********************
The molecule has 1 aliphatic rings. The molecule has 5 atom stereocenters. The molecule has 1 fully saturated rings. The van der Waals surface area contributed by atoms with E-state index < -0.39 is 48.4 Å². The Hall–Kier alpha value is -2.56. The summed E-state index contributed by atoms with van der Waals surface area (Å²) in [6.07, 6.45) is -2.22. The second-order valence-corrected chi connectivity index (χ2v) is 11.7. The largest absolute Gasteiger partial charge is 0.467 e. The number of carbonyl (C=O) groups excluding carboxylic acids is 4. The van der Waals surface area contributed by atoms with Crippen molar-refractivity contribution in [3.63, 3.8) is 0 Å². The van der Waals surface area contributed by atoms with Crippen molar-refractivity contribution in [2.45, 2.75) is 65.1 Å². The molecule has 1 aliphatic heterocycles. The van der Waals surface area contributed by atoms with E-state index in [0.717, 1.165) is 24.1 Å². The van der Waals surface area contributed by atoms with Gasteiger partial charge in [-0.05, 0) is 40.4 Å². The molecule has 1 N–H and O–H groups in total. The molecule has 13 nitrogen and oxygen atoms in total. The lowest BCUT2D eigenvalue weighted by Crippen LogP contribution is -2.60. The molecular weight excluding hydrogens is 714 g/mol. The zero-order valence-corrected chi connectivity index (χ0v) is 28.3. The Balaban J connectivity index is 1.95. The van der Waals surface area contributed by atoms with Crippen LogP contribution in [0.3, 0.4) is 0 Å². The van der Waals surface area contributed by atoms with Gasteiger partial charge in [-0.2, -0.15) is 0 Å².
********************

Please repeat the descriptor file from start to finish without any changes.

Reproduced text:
The molecule has 1 aliphatic rings. The molecule has 5 atom stereocenters. The molecule has 1 fully saturated rings. The van der Waals surface area contributed by atoms with E-state index < -0.39 is 48.4 Å². The Hall–Kier alpha value is -2.56. The summed E-state index contributed by atoms with van der Waals surface area (Å²) in [6.07, 6.45) is -2.22. The second-order valence-corrected chi connectivity index (χ2v) is 11.7. The largest absolute Gasteiger partial charge is 0.467 e. The number of carbonyl (C=O) groups excluding carboxylic acids is 4. The van der Waals surface area contributed by atoms with Crippen molar-refractivity contribution in [3.63, 3.8) is 0 Å². The van der Waals surface area contributed by atoms with Crippen molar-refractivity contribution in [2.45, 2.75) is 65.1 Å². The molecule has 1 aliphatic heterocycles. The van der Waals surface area contributed by atoms with E-state index in [0.717, 1.165) is 24.1 Å². The van der Waals surface area contributed by atoms with Gasteiger partial charge in [-0.05, 0) is 40.4 Å². The molecule has 1 N–H and O–H groups in total. The molecule has 13 nitrogen and oxygen atoms in total. The lowest BCUT2D eigenvalue weighted by Crippen LogP contribution is -2.60. The molecular weight excluding hydrogens is 714 g/mol. The zero-order valence-corrected chi connectivity index (χ0v) is 28.3. The Balaban J connectivity index is 1.95. The van der Waals surface area contributed by atoms with Crippen LogP contribution in [0.3, 0.4) is 0 Å². The van der Waals surface area contributed by atoms with Gasteiger partial charge in [-0.2, -0.15) is 0 Å².